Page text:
Tobacco Industry Marketing

marketing

No tobacco is safe tobacco.  Kids are twice as sensitive to tobacco advertising as adults – a more powerful influence than peer pressure.  And Big Tobacco knows it.

Tobacco companies spend lots of time and money – more than $12 BILLION every year, with an estimated $129.5 million spent in Arkansas alone – to get kids smoking and keep them at it.  Lack of government regulations has opened the door to highly engineered new products and colorful packaging, all designed to recruit new youth users.

Some facts:

Cigarettes have higher nicotine levels than ever.  Which makes it harder to quit.

Internal company documents show that tobacco companies even address how the cigarettes should be designed so that the novice smoker can light them more easily.

Packaging, especially for smokeless tobacco products, is colorful, innocent seeming, and easy to conceal, barely distinguishable from candy or mints … the products they are often displayed near.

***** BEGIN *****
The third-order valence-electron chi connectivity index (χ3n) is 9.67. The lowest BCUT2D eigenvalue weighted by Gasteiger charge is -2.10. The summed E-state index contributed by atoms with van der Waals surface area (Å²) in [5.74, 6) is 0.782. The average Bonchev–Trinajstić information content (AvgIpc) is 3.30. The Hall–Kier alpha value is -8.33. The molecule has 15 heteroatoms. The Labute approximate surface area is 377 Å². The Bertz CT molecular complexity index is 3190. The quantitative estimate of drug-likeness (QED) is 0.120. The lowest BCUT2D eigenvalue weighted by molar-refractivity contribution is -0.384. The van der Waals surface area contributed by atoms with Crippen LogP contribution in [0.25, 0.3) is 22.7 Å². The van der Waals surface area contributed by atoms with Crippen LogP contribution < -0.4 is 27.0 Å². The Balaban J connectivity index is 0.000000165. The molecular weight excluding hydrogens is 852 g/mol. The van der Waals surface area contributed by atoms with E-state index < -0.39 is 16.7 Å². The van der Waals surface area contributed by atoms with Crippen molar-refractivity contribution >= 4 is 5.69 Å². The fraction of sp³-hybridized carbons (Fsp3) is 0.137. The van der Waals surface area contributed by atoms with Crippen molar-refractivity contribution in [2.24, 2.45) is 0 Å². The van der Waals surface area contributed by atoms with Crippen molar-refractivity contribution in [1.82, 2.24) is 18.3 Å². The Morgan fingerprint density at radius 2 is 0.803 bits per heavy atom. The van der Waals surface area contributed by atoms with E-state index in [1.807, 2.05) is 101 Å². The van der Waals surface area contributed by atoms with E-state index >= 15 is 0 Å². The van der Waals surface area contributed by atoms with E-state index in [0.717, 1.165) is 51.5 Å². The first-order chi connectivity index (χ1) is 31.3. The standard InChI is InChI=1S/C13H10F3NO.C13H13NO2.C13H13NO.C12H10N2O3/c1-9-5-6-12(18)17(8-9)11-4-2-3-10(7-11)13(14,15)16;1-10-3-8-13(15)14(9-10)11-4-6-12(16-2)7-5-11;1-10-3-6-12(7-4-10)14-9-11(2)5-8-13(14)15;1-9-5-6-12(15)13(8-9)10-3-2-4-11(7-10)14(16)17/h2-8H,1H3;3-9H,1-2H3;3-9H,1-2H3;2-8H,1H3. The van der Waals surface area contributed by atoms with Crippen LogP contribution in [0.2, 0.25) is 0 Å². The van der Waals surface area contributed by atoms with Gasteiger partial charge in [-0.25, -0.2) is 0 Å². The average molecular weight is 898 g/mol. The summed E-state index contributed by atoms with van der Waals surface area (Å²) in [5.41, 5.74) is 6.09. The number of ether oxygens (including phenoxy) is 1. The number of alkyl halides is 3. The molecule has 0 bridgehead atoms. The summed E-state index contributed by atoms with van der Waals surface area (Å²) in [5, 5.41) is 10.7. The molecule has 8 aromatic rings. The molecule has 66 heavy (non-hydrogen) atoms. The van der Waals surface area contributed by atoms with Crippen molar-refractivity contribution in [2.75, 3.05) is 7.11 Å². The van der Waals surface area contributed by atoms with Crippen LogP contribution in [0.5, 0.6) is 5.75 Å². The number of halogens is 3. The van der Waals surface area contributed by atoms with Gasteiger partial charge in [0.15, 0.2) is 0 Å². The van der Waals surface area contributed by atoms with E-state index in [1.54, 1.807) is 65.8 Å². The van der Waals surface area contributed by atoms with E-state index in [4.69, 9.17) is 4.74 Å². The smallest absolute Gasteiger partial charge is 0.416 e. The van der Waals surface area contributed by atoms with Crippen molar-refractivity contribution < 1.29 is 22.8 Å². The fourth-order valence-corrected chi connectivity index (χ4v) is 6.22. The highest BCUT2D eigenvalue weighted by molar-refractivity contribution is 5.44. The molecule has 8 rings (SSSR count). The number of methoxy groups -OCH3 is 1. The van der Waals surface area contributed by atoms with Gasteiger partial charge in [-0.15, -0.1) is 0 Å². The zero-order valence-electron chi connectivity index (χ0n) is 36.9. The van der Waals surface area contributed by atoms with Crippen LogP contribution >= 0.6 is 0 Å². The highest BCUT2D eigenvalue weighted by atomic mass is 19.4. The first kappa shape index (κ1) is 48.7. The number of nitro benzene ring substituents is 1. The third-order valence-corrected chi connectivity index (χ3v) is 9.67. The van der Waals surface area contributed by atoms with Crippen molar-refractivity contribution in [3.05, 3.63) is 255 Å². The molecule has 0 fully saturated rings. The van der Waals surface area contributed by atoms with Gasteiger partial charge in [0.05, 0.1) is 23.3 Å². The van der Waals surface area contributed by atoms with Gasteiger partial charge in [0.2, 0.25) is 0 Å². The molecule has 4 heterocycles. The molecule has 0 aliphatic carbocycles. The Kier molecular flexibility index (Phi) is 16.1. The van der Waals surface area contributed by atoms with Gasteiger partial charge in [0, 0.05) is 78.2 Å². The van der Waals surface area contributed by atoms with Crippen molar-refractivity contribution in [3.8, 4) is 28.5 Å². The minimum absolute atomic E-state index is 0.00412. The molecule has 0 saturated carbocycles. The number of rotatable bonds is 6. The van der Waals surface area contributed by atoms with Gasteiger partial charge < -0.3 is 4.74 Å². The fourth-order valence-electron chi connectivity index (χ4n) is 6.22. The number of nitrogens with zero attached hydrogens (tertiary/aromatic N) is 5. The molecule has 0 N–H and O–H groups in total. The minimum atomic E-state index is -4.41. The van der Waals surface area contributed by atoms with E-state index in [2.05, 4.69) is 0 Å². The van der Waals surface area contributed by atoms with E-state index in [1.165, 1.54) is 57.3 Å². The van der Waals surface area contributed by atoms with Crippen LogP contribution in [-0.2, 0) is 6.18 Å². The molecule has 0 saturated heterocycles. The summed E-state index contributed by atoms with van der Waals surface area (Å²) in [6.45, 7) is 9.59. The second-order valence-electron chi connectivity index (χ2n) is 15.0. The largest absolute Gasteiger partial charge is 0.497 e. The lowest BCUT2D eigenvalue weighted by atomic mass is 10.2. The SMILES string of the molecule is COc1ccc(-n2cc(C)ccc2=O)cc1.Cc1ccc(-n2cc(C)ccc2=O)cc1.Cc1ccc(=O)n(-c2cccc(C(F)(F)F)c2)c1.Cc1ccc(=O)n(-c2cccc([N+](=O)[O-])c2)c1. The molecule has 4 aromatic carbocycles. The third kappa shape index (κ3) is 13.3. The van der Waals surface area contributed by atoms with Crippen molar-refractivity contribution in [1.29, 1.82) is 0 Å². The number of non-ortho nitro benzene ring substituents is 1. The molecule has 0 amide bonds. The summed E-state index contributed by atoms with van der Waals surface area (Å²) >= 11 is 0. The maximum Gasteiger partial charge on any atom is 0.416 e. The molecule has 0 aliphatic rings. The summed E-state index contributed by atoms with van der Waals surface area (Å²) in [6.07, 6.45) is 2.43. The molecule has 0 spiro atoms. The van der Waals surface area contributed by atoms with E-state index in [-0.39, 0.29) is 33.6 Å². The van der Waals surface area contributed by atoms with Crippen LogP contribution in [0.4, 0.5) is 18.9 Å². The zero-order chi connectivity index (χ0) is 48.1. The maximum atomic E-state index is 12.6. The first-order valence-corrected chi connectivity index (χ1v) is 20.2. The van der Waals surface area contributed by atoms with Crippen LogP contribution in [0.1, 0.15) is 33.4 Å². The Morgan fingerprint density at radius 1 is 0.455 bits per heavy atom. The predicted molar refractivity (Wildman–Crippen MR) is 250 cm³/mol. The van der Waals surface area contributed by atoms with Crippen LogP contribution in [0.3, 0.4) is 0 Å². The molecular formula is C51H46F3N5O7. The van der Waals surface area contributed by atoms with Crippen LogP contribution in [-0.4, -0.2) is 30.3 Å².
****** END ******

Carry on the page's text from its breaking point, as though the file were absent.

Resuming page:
Products like bags, lozenges and dissolvable products – fine-ground tobacco mixed in a dissolvable, candy-like base – are marketed as “discreet,” to be “enjoyed anywhere.”  What they don’t tell you is that there is enough nicotine in one package to kill a child.

Internet websites that sell tobacco products are an actively exploited frontier for tobacco marketing. Although research has shown that smokers commonly believe that tobacco products described as “light” are less harmful, an FDA review of Internet tobacco retailers uncovered use of terms such as extra light, premium light, super light and ultra light – despite a prohibition on these terms that went into effect in 2010.